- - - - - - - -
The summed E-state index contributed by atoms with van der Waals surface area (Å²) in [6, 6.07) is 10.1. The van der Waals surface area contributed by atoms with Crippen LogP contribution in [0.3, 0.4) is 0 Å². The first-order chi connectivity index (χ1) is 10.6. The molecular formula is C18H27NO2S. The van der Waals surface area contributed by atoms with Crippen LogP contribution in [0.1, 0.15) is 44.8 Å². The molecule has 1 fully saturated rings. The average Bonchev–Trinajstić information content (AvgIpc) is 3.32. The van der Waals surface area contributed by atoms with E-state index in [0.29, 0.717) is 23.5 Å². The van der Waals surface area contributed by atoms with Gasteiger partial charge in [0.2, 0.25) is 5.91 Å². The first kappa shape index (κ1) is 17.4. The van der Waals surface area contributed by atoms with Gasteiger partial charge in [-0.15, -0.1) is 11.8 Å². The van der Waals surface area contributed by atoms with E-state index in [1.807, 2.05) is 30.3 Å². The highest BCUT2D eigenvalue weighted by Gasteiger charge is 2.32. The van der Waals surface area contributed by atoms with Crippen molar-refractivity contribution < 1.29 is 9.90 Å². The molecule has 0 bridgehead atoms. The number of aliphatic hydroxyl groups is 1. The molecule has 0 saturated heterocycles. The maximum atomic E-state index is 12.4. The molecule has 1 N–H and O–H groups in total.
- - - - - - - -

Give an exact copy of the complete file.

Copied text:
The summed E-state index contributed by atoms with van der Waals surface area (Å²) in [6, 6.07) is 10.1. The van der Waals surface area contributed by atoms with Crippen LogP contribution in [0.3, 0.4) is 0 Å². The first-order chi connectivity index (χ1) is 10.6. The molecular formula is C18H27NO2S. The van der Waals surface area contributed by atoms with Crippen LogP contribution in [0.1, 0.15) is 44.8 Å². The molecule has 1 fully saturated rings. The average Bonchev–Trinajstić information content (AvgIpc) is 3.32. The van der Waals surface area contributed by atoms with E-state index in [0.29, 0.717) is 23.5 Å². The van der Waals surface area contributed by atoms with Gasteiger partial charge in [0.2, 0.25) is 5.91 Å². The first kappa shape index (κ1) is 17.4. The van der Waals surface area contributed by atoms with Gasteiger partial charge in [-0.15, -0.1) is 11.8 Å². The van der Waals surface area contributed by atoms with E-state index in [1.807, 2.05) is 30.3 Å². The highest BCUT2D eigenvalue weighted by Gasteiger charge is 2.32. The van der Waals surface area contributed by atoms with Crippen molar-refractivity contribution < 1.29 is 9.90 Å². The molecule has 0 bridgehead atoms. The number of aliphatic hydroxyl groups is 1. The molecule has 0 saturated heterocycles. The maximum atomic E-state index is 12.4. The molecule has 1 N–H and O–H groups in total.